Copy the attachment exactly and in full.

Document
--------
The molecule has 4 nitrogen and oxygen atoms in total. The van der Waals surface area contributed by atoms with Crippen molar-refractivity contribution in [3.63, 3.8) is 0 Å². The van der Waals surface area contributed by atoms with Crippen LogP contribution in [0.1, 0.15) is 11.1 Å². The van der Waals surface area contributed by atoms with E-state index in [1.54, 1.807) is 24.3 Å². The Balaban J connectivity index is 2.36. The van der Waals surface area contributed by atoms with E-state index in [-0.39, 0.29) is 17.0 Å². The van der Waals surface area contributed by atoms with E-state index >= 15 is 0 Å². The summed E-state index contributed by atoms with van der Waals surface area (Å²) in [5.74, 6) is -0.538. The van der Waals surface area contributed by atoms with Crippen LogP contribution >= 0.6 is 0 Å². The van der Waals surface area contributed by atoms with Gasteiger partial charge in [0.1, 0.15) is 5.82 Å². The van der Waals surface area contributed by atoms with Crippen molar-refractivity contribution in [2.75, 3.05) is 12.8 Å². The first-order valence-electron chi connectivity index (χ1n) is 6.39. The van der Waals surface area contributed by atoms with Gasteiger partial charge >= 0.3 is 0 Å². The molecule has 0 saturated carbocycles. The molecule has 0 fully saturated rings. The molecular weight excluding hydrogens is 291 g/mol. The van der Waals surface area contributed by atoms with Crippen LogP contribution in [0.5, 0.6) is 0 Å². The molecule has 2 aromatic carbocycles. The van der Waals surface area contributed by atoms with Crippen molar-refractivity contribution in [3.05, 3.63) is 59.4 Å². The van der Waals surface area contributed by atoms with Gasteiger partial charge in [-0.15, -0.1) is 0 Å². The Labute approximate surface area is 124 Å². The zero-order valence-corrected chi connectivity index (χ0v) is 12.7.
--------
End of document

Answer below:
The molecule has 4 nitrogen and oxygen atoms in total. The van der Waals surface area contributed by atoms with Crippen molar-refractivity contribution in [3.63, 3.8) is 0 Å². The van der Waals surface area contributed by atoms with Crippen LogP contribution in [0.1, 0.15) is 11.1 Å². The van der Waals surface area contributed by atoms with E-state index in [1.54, 1.807) is 24.3 Å². The Balaban J connectivity index is 2.36. The van der Waals surface area contributed by atoms with E-state index in [-0.39, 0.29) is 17.0 Å². The van der Waals surface area contributed by atoms with E-state index >= 15 is 0 Å². The summed E-state index contributed by atoms with van der Waals surface area (Å²) in [5.74, 6) is -0.538. The van der Waals surface area contributed by atoms with Crippen LogP contribution >= 0.6 is 0 Å². The van der Waals surface area contributed by atoms with Gasteiger partial charge in [0.1, 0.15) is 5.82 Å². The van der Waals surface area contributed by atoms with Crippen molar-refractivity contribution in [2.75, 3.05) is 12.8 Å². The first-order valence-electron chi connectivity index (χ1n) is 6.39. The van der Waals surface area contributed by atoms with Gasteiger partial charge >= 0.3 is 0 Å². The molecule has 0 saturated carbocycles. The molecule has 0 fully saturated rings. The molecular weight excluding hydrogens is 291 g/mol. The van der Waals surface area contributed by atoms with Crippen LogP contribution in [0.5, 0.6) is 0 Å². The molecule has 2 aromatic carbocycles. The van der Waals surface area contributed by atoms with Crippen molar-refractivity contribution in [3.05, 3.63) is 59.4 Å². The van der Waals surface area contributed by atoms with Gasteiger partial charge in [-0.15, -0.1) is 0 Å². The Labute approximate surface area is 124 Å². The zero-order valence-corrected chi connectivity index (χ0v) is 12.7.